Israel Resource Review 21st August, 2005


Evicting a Concentration Camp survivor from Atzmona in Katif
Harvey Tannenbaum

He is known as the 'Grandfather' of Atzmona.

Mr. Zadok is 82 years old, a concentration camp survivor who fought the Nazis in the forest for 4years in World War II, is the 'oldest' Jewish refugee in Israel in 2005. Mr. Zadok was awarded a badge and medal by the Allies and another medal of honor by Israel for his valor in his battle against the Nazis. He arrived in Israel in 1947 and fought in all of its wars through 1967.

Mr. Zadok's son was transferred at Yamit in 1982 and his grandson was evicted from Katif today by the Israel Eviction Forces(IEF) of the SHaron family. Tonight on national TV, we watched Mr. Zadok crying like a baby in front of the officer sent by the Sharon family to evict him from his pastoral home in Atzmona. His living room was filled with his children, grandchildren, and great grandchildren sitting next to the war hero who fought the Nazis in the pre state of Israel.

As the officer sent by Sharon's family of the IEF ordered the Zadoks to leave their home, Mr. Zadok took out a note to read on live TV asking if he fought the Nazis to be evicted by Jews from his home 62 years later in Israel? The TV cameras scanned the large family of the Zadoks as the patriarch cried and suddenly Mr. Zadok handed his medals of the heroism of his battle against the Nazis to the IEF officer who stood there and began to tear as he too listened to the story of Mr. Zadok of Atzmona.

The children, grandchildren, and the great grandchildren began to weep with their grandfather. The piercing sounds of the newest Zadok great grandchild born in Atzmona months ago provided the inability of the newsreporter to complete his 'reporting.' The cries of the Zadoks together with the 'return' of his medal of honor to the IEF officer of the Sharon family was too much to hear and see tonight.

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Intelligence Premonitions of Disengagement
by Guy Bechor
Intelligence Expert

How can the Palestinians be prevented from copying the Kassam rocket fire from the Gaza Strip to Judea and Samaria?

In other words-how can Israel put a stop to what the Palestinians consider the successful logic whereby Kassam rockets = Jewish evacuation. After all, this rocket fire will no longer be on "peripheral" places like Sderot and Gush Katif, but fall in the heart of Jerusalem, at Ben-Gurion Airport, Petah Tikva and Kfar Saba. This logic is not just imaginary. Senior Hamas officials repeatedly say this at this time, just before the military victory parades that will be held in Gush Katif. This, after all, is Hamas's reason for being, it explains the evacuation of Gush Katif, it is behind the logic of the military expulsion of the Jews from there, it is what the Hamas calls the "el-Aksa victory," the direct continuation of the el-Aksa Intifada. Just as the withdrawal from Lebanon was perceived as flight from Lebanon and led to the idea of the Intifada, the withdrawal from Gaza is liable to step up the battle over Judea and Samaria. This is a complex question, since the idea of a unilateral withdrawal from both Lebanon and from the Gaza Strip is correct, we just have to know the right way to carry it out.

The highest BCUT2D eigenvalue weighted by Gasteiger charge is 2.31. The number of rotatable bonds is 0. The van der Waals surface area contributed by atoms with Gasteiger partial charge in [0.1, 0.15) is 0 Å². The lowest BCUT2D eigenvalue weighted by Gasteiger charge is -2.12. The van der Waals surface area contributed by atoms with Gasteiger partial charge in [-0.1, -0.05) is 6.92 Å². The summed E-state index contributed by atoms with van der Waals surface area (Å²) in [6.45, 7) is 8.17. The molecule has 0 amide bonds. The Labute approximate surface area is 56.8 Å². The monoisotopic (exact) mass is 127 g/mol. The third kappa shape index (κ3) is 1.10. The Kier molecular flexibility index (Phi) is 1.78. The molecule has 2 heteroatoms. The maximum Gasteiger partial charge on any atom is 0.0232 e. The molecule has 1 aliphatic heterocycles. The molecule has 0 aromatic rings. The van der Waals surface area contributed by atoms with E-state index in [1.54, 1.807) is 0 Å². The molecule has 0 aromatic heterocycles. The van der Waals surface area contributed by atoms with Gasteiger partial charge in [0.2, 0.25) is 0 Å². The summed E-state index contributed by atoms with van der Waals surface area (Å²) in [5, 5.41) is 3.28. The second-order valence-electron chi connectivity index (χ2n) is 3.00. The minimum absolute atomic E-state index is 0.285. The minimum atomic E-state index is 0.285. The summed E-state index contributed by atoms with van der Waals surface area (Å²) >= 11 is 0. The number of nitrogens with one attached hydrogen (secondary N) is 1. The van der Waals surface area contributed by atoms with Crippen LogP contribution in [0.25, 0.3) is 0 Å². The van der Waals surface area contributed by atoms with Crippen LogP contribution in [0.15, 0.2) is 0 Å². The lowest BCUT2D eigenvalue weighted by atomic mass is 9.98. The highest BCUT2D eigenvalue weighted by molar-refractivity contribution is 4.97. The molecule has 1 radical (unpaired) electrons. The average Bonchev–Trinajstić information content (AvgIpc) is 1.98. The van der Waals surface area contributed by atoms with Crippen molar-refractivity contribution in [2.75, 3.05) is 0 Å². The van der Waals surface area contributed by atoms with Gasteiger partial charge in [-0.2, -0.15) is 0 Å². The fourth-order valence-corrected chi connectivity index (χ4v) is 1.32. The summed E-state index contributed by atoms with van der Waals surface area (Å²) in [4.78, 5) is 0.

Parliament First

Hamas will be in no hurry to expand its use of rocket fire and terror. It isn't stupid. Therefore, it will reserve this until after elections in the Palestinian Authority, which are expected to take place early next year. The reason for this is because it wishes to present itself as being a fair-minded organization, worthy of taking control of the Palestinian parliament from the inside, and therefore also controlling all of the Palestinian Authority. But after this seizure, it will embark on another battle, this time for Judea and Samaria, now backed by the independent territory of Gaza and perhaps also with a seaport, as well as the historic precedent of Jewish uprooting.

The best way to prevent this expected trouble is to prepare a balance of profit versus loss for the Palestinians, whether this is the Palestinian Authority, whether this is Hamas and whether these are civilians, when they weigh the idea of beginning a war of Kassam rockets in Judea and Samaria. To our great consternation, the Israeli government today is only offering them a balance of win-win.

There are many ways to create a balance of loss for the Palestinians-military, infrastructure or political loss-when the Palestinians do not only act on the basis of emotion and arousing passions against Israel, but also on the basis of the clear and cruel logic of profit and loss. In Arab culture, the fear of losing is much greater than the desire to reach achievements, as the Palestinian saying goes "make the calculation of loss before the calculation of profit ("ahsab hasaab al-khasara kabal hasaab al-makasab"). And indeed, in the five years of the Intifada, the Palestinians made sure that their society did not fall apart and that the symbiotic connection to Israel remain in place despite everything.